BAC, or Blood Alcohol Concentration is essentially a measurement of how impaired a person is. In Connecticut, drivers under the age of 21 are considered legally impaired when they have blood alcohol concentrations of .02 or higher. Drivers who are 21 years old and above are considered legally impaired when they have a BAC of .08 or higher. The typical understanding of drinking and driving is that you are pretty much okay to drive if you’ve had a drink or two. But how does your BAC actually affect your ability to drive?
Blood Alcohol Concentrations Of .02-.08
According to the NHTSA, blood alcohol concentrations of .02 can cause effects such as slight loss of judgment and relaxation of the body. A person’s body may feel slightly warm, and the mood may be altered. This can affect the driver’s ability to track moving targets while driving, and decrease the ability to multitask. For example, it may be more difficult to divide the attention on braking and accelerating while also following the road in front of them.
For some, the effects are very, very minimal with blood alcohol concentrations of .02 and for others, the effects can be those mentioned above. However, it is important to keep in mind that even with such a low BAC, and a BAC that is technically not intoxicated, it still can have effects on the ability to drive safely.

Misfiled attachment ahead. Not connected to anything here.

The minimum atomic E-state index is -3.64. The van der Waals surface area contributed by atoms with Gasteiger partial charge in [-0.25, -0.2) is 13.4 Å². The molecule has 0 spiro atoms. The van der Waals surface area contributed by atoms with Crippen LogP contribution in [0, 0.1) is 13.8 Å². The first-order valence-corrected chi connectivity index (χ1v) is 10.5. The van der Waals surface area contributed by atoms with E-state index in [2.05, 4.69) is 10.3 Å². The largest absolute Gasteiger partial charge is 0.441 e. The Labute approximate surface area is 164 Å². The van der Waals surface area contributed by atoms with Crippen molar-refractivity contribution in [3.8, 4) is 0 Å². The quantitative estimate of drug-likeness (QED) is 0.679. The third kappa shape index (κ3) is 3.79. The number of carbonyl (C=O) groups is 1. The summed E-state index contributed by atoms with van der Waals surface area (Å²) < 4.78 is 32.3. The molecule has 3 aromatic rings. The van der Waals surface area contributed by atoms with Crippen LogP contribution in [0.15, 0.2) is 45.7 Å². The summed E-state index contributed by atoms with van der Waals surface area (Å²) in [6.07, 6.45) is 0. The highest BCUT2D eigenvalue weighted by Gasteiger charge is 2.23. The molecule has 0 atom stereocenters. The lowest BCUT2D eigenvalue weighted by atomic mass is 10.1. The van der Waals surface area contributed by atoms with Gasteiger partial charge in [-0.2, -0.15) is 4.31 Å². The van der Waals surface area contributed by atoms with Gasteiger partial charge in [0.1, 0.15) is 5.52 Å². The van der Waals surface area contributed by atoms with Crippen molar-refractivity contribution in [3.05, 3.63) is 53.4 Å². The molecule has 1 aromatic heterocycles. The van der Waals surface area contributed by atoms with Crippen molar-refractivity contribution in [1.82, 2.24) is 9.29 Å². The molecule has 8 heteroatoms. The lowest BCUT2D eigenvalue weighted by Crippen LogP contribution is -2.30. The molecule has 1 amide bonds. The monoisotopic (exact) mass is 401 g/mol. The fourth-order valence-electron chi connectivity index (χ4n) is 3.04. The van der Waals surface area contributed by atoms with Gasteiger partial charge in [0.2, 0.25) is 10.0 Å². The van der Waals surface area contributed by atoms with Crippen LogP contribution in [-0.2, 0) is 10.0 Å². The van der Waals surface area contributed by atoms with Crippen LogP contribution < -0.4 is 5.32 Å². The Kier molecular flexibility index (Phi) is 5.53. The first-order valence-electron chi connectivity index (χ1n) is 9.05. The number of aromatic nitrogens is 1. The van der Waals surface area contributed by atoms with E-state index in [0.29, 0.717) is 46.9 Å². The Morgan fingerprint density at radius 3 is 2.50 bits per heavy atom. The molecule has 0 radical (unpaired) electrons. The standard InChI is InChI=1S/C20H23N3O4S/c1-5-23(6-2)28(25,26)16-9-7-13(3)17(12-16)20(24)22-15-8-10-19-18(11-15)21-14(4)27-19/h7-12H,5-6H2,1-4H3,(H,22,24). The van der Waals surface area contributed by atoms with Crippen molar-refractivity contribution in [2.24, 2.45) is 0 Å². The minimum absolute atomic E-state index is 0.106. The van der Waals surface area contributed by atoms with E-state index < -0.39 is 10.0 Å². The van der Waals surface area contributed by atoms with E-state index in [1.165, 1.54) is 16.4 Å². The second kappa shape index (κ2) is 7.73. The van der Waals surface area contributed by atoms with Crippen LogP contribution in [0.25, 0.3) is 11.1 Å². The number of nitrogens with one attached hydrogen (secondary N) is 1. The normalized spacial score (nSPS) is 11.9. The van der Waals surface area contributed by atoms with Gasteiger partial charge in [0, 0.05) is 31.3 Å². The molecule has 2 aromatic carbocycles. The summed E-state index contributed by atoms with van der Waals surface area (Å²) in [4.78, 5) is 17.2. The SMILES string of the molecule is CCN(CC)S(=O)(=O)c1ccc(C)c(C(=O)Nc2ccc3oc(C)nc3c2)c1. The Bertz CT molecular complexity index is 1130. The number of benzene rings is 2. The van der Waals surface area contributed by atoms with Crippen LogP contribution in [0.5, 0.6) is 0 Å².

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A BAC of .08 can result in poor balance, muscle control, and a slower reaction time. Effects of intoxication can result in impaired memory, reasoning, and self-control. A person with this BAC is legally intoxicated and can be charged with a DUI. Effects on driving at this BAC level could include impaired perception, and decreased ability to process signals and control the speed of the car.
BAC Above 1
A BAC of 1.0 causes a severe loss of reaction time. This BAC level can cause slurred speech, poor coordination, and a slower reaction time and cognitive ability. Other affects include decreased ability to track moving targets and multitask, as well as the driver’s ability to stay in one lane and brake appropriately. Decreased ability to stay in one lane and brake appropriately puts the driver and other drivers around them at great risk for collision. A person with this BAC level or these symptoms should not get behind the wheel.
A BAC of 1.5 or higher puts the driver and others around them at significant risk for serious collision. This BAC level can cause severe decrease in muscle control, vomiting, major loss of balance, slurred speech, and extreme visual impairment. This BAC level can cause effects to the driver’s ability to control the vehicle, pay attention to driving the vehicle, or process visual or auditory information. A person with this BAC level or these symptoms should, under no circumstances, get behind the wheel and drive.
If you or someone you know has been charged with a DUI, call our office to speak with someone who can answer your questions and give you advice on what to do. The best way to be proactive and make sure that your rights are protected is by contacting a DUI defense lawyer in your area. We are happy to answer your questions about blood alcohol concentrations during a free consultation and guide you through this process.